Over the past months, the U.S. – China tension has entered into a high level: export ban on various sectors from the U.S. To China, sanctions on Chinese companies, and the balloon spying affair, just to name a few. The “decoupling” of China – U.S. economy, especially in the high-tech sectors, adds to the global geopolitical divergence which has already been fueled by the Russia – Ukraine war. Nevertheless, China – U.S. trade volume has hit a historical record of 650 billion USD over the past 2022, showing a very different reality.
The new premier dismissed this concern: “I really have no idea who will benefit from such decoupling rumours between China and the U.S..” While working as party secretary of Shanghai, China’s foreign investment and financial hub, Li Qiang has spoken to many U.S. companies last year, and only heard positive feedback and outlooks, according to him. “China and the U.S. benefits from the growth of each other”, he added: “the two economies are highly integrated and interdependent as well.”
Li Qiang further mentioned that China will be opening-up further in 2023 and adopting “high standard international trade and investment rules”, implying possible new movements under the RECEP framework which entered into effect last year.
He also suggested the China International Import Expo as a good opportunity for international companies exploring the Chinese market. The annual trade fair was launched in 2018 in Shanghai, but was hit by the COVID19 pandemic over the last three years. The 2023 CIIE will be held between 5th and 10th November and is expected to draw a record number of participants this time.
Agricultural Sector & Rural Areas
Being a populous country with a large agricultural sector, there are about 500 million Chinese people who regularly live and work in the countryside, making up one third of China’s entire population. Many experts expressed their concern that Chinese farmers did not benefit from economic development over the past decades. An increasing portion of young people have left the countryside and the agricultural sector, leaving many Chinese rural areas towards further decline. The modernization of the agricultural sector and the revival of rural areas pose therefore as important tasks for the new government. At the press conference, Li Qiang indicated a few key points:
- Food security at high priority: focusing on farming land improvement and seed management, the new government aims to secure China’s domestic food supply and agricultural self-sufficiency. New policies to promote agricultural production will be put into effect, in order to safeguard the 1.2 million km² farming land and 1.4 billion Chinese people’s food security.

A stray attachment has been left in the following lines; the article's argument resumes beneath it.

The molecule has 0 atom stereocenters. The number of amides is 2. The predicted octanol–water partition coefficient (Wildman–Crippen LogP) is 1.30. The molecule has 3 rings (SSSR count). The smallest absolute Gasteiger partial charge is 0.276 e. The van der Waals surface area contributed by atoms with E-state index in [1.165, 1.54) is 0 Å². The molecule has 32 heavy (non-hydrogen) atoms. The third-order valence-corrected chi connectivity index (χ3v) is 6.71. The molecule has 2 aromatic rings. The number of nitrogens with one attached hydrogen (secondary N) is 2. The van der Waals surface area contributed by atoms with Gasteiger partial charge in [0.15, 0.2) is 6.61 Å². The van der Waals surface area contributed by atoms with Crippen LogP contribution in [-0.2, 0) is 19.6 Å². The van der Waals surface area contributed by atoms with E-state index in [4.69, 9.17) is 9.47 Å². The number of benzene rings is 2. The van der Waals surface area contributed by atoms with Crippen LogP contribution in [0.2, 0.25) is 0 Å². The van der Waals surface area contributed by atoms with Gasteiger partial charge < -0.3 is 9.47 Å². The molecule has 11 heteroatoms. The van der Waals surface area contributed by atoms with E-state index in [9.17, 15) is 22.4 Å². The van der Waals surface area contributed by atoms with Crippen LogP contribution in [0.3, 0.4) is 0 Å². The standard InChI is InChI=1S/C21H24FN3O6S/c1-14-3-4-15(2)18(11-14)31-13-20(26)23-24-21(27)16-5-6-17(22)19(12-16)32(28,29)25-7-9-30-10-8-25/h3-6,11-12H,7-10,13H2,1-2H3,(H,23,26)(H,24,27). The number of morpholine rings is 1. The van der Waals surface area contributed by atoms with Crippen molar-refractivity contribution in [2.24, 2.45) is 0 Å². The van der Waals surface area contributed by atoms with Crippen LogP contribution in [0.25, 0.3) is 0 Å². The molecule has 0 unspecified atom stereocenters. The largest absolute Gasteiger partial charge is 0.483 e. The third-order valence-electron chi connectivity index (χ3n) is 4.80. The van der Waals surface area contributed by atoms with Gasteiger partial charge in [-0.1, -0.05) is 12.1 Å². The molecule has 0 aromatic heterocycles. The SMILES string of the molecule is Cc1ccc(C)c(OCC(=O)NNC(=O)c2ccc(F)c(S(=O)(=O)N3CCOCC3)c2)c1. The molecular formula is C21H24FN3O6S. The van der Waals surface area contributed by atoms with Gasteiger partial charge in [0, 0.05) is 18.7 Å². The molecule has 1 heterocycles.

- Diversified development strategy of rural areas: famously coined the “characteristic town” concept during his time in Zhejiang province, a diversified development strategy will be the central piece in Li Qiang’s rural area revival plan. The focus shall be not only put on economic growth, but also around the environmental system, local culture and heritages in these rural areas.
- Deepening rural reforms: historically, support from rural areas has been critical to the victory of the Communist Party during the Chinese civil war. Li Qiang calls for further rural reforms, to motivate Chinese farmers by sharing a larger portion of economic benefit from China’s growth.
The more than 2-year-long zero-COVID policy in China hit not only the country’s own economy, but also slowed down the global recovery. Li Qiang defended the nation’s COVID policy and especially praised the fast recovery since China abruptly ended its nation-wide lockdown policy in December 2022. Since then, the social and economic activities in China have returned back to normal, and most international travel restrictions have also been lifted.
The reopening has paved the way for a faster-than-expected economic recovery, but the COVID risk has not been fully eliminated yet, said Li Qiang. In order to safeguard the recovery, China will further accelerate R&D efforts in COVID-19 vaccinations and medicines, while making various emergency plans for unexpected resurgence of the pandemic. Also, the medical care and insurance system in China shall see further reform and improvement.